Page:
MCC is correct, there's no such "optimization" for a specific processor. They simply use the processor in the family (whether it's the core 2 duo in the 13 inch or the core i5 in the larger ones) that meets a price/performance ratio that will sell. In the future, prices will drop on processors, invariably. While it's being mentioned, the slight processor speed increase, and the associated cost, of a Macbook upgrade is not worth it. For example, the 15 inch has a $400 upgrade to go from a 2.4 ghz/320gb hdd to 2.66 ghz/500gb hdd. The speed difference means that, if you were to run a two hour long processor-intensive process, you would save about 6 minutes with the faster processor. In a year or so though, there will be a much faster/ more efficient processor that simply plugs into the same socket. Take that $400 and buy yourself something nice.
Upgrading to a 500gb hard drive is simple in the future, and user-replaced hard drives don't void the warranty for opening up the computer. In my white plastic Macbook, I waited until I had actually started using a significant amount of hard drive space, and then bought myself a 7200 rpm drive. I bought an external hard drive with firewire and usb, and used the firewire to connect the old hard drive, installed in the enclosure. The new hard drive will see it as a mac and literally upgrade everything to exactly how you had it. It will be identical to what you had been using, just more space. Then format the old hard drive, and use it for whatever (I formatted it with FAT, so that I can transfer files to friends with PCs, plus I can put movies on the hard drive that the xbox can read).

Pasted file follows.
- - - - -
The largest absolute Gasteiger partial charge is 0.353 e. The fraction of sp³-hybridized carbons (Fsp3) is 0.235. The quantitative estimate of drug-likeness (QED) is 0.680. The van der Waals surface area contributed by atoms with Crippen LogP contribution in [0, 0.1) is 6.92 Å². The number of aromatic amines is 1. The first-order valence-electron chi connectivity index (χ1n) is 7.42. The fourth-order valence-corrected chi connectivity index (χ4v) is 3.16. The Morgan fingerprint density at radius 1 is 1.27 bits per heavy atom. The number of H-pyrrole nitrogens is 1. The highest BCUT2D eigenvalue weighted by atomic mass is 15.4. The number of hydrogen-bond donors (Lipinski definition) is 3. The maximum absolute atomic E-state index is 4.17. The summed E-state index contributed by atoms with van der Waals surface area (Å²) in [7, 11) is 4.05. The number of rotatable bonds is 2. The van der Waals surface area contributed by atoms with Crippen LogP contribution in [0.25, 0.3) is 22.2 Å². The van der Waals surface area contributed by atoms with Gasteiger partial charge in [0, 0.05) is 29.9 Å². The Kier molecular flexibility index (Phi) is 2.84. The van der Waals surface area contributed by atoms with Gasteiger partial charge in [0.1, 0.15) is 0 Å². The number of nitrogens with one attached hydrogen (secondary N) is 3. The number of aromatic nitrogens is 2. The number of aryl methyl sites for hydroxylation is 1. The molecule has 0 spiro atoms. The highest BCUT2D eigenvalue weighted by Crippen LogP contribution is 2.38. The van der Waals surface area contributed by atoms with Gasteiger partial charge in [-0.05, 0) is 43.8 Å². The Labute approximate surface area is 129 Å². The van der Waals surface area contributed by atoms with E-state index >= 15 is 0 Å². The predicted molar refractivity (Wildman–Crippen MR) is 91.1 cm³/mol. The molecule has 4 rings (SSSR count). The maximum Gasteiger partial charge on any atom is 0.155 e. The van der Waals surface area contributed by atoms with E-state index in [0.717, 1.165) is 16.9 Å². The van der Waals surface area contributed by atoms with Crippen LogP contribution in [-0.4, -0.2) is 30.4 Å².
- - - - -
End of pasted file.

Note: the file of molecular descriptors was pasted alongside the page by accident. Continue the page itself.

Regardless, this is threadjacking to the OP. Get a Mac if you want, but if it's your only computer, I'd recommend a solid PC laptop that is more futureproof. Then again, Macs hold their value enough to sell to the Apple-loving idiots that still pay 70% of a used products value, 3 years after it's released.